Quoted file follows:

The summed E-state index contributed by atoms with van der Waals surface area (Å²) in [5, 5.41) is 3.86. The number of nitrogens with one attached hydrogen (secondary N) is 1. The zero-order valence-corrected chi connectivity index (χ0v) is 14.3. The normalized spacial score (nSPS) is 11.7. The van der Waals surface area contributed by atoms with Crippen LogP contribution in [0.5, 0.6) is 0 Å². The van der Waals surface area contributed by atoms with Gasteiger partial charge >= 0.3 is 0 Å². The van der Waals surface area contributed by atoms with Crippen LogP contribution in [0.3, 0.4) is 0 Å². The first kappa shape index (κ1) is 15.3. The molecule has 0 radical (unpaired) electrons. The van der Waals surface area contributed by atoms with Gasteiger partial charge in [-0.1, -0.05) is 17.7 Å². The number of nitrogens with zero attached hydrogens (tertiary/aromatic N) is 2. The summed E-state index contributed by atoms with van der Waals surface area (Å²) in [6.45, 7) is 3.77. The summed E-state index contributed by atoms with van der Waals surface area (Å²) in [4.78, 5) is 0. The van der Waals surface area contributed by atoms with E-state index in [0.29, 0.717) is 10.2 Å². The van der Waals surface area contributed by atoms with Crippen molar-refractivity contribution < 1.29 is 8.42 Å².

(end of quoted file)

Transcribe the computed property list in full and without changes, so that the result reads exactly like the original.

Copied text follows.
The summed E-state index contributed by atoms with van der Waals surface area (Å²) in [5, 5.41) is 3.86. The number of nitrogens with one attached hydrogen (secondary N) is 1. The zero-order valence-corrected chi connectivity index (χ0v) is 14.3. The normalized spacial score (nSPS) is 11.7. The van der Waals surface area contributed by atoms with Crippen LogP contribution in [0.5, 0.6) is 0 Å². The van der Waals surface area contributed by atoms with Gasteiger partial charge >= 0.3 is 0 Å². The van der Waals surface area contributed by atoms with Crippen LogP contribution in [0.3, 0.4) is 0 Å². The first kappa shape index (κ1) is 15.3. The molecule has 0 radical (unpaired) electrons. The van der Waals surface area contributed by atoms with Gasteiger partial charge in [-0.1, -0.05) is 17.7 Å². The number of nitrogens with zero attached hydrogens (tertiary/aromatic N) is 2. The summed E-state index contributed by atoms with van der Waals surface area (Å²) in [6.45, 7) is 3.77. The summed E-state index contributed by atoms with van der Waals surface area (Å²) in [4.78, 5) is 0. The van der Waals surface area contributed by atoms with E-state index in [0.29, 0.717) is 10.2 Å². The van der Waals surface area contributed by atoms with Crippen molar-refractivity contribution < 1.29 is 8.42 Å².